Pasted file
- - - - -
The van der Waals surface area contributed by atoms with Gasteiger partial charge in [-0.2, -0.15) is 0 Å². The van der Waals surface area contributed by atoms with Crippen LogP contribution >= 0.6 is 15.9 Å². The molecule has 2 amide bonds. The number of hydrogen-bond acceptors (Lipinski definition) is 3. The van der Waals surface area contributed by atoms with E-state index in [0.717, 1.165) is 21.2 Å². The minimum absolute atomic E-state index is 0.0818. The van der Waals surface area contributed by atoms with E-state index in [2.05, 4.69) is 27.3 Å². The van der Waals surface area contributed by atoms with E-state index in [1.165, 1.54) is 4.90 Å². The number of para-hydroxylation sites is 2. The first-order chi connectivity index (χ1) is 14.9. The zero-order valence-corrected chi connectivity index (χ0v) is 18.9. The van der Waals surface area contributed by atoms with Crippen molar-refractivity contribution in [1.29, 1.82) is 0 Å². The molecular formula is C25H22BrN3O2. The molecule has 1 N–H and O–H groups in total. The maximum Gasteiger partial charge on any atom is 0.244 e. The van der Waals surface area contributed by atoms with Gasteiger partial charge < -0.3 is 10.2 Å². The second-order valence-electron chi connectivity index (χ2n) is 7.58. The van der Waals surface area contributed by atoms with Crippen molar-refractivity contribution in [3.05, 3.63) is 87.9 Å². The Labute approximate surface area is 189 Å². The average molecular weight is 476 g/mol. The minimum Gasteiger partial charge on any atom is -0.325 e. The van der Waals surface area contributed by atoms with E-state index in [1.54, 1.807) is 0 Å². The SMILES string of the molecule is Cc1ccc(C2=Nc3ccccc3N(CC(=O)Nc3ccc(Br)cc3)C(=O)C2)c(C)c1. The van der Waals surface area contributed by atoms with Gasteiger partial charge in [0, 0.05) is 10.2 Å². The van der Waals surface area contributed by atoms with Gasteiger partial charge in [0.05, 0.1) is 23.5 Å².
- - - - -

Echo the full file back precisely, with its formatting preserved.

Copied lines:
The van der Waals surface area contributed by atoms with Gasteiger partial charge in [-0.2, -0.15) is 0 Å². The van der Waals surface area contributed by atoms with Crippen LogP contribution >= 0.6 is 15.9 Å². The molecule has 2 amide bonds. The number of hydrogen-bond acceptors (Lipinski definition) is 3. The van der Waals surface area contributed by atoms with E-state index in [0.717, 1.165) is 21.2 Å². The minimum absolute atomic E-state index is 0.0818. The van der Waals surface area contributed by atoms with E-state index in [2.05, 4.69) is 27.3 Å². The van der Waals surface area contributed by atoms with E-state index in [1.165, 1.54) is 4.90 Å². The number of para-hydroxylation sites is 2. The first-order chi connectivity index (χ1) is 14.9. The zero-order valence-corrected chi connectivity index (χ0v) is 18.9. The van der Waals surface area contributed by atoms with Crippen molar-refractivity contribution in [1.29, 1.82) is 0 Å². The molecular formula is C25H22BrN3O2. The molecule has 1 N–H and O–H groups in total. The maximum Gasteiger partial charge on any atom is 0.244 e. The van der Waals surface area contributed by atoms with Gasteiger partial charge < -0.3 is 10.2 Å². The second-order valence-electron chi connectivity index (χ2n) is 7.58. The van der Waals surface area contributed by atoms with Crippen molar-refractivity contribution in [3.05, 3.63) is 87.9 Å². The Labute approximate surface area is 189 Å². The average molecular weight is 476 g/mol. The minimum Gasteiger partial charge on any atom is -0.325 e. The van der Waals surface area contributed by atoms with E-state index in [1.54, 1.807) is 0 Å². The SMILES string of the molecule is Cc1ccc(C2=Nc3ccccc3N(CC(=O)Nc3ccc(Br)cc3)C(=O)C2)c(C)c1. The van der Waals surface area contributed by atoms with Gasteiger partial charge in [0, 0.05) is 10.2 Å². The van der Waals surface area contributed by atoms with Gasteiger partial charge in [0.05, 0.1) is 23.5 Å².